(The Center Square) – Gov. Phil Murphy has signed a pair of bills that send a combined $25 million to small businesses and child care providers in New Jersey.
Both measures are part of a five-bill, $100 million effort lawmakers pushed to hand out federal money. Murphy signed all five bills individually.
“New Jersey’s small businesses were particularly hard hit by the ravages of COVID-19,” Murphy said in a news release about A-A5446. The legislation “will go a long way toward helping hundreds of state businesses keep their doors open as we recover from this year-long ordeal.”
“Throughout the last year, COVID-19 has placed a serious strain on many of our local businesses and nonprofit organizations,” state Sen. Linda Greenstein, D-Mercer/Middlesex, said in a news release.
“Unfortunately, a number of beloved businesses in our communities were unable to weather this storm and sadly closed their doors for good,” Greenstein added. “This $15 million in federal funding will provide a big sigh of relief to so many business owners and nonprofits throughout our state, as well as their employees and individuals that rely on their services.”
The money is part of the Coronavirus Aid, Relief, and Economic Security (CARES) Act Congress previously passed. The feds are sending another $10.2 billion to the state as part of the $1.9 trillion American Rescue Plan.
“During the height of the pandemic, more than half of child care providers had to close their doors, hurting our families and our economy,” U.S. Rep. Josh Gottheimer, D-N.J., said in a news release. “But now, thanks to the bipartisan CARES Act, federal resources are being delivered to support our families and child care providers, and to help them recover.”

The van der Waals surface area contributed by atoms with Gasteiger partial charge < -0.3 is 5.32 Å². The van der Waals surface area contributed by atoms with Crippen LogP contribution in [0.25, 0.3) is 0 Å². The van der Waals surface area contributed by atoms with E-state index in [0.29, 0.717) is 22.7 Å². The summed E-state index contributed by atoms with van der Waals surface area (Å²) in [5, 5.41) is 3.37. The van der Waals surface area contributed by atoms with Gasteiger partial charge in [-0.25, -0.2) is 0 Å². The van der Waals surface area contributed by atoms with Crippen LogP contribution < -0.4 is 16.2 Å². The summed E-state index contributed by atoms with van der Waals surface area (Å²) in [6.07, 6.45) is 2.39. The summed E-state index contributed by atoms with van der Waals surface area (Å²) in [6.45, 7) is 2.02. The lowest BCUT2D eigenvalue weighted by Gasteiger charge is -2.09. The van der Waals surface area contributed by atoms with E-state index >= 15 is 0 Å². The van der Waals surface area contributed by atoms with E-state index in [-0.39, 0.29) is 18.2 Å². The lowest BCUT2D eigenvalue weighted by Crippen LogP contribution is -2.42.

The New Jersey Economic Development Authority (NJEDA) will administer the funds. According to a news release, the agency has handed out more than $250 million in aid to 55,000 businesses in the Garden State.
“Since the beginning of the pandemic, supporting small businesses has been central to Governor Murphy’s response,” NJEDA Chief Executive Officer Tim Sullivan said in a news release.
“These businesses are the lifeblood of our economy, and ensuring they not only recover but come back stronger and better prepared for future challenges is critical to achieving a sustainable, equitable recovery,” Sullivan added. The funding “will provide much-needed support for businesses as they overcome the remaining pandemic-related challenges and set the stage for a stronger, fairer recovery.”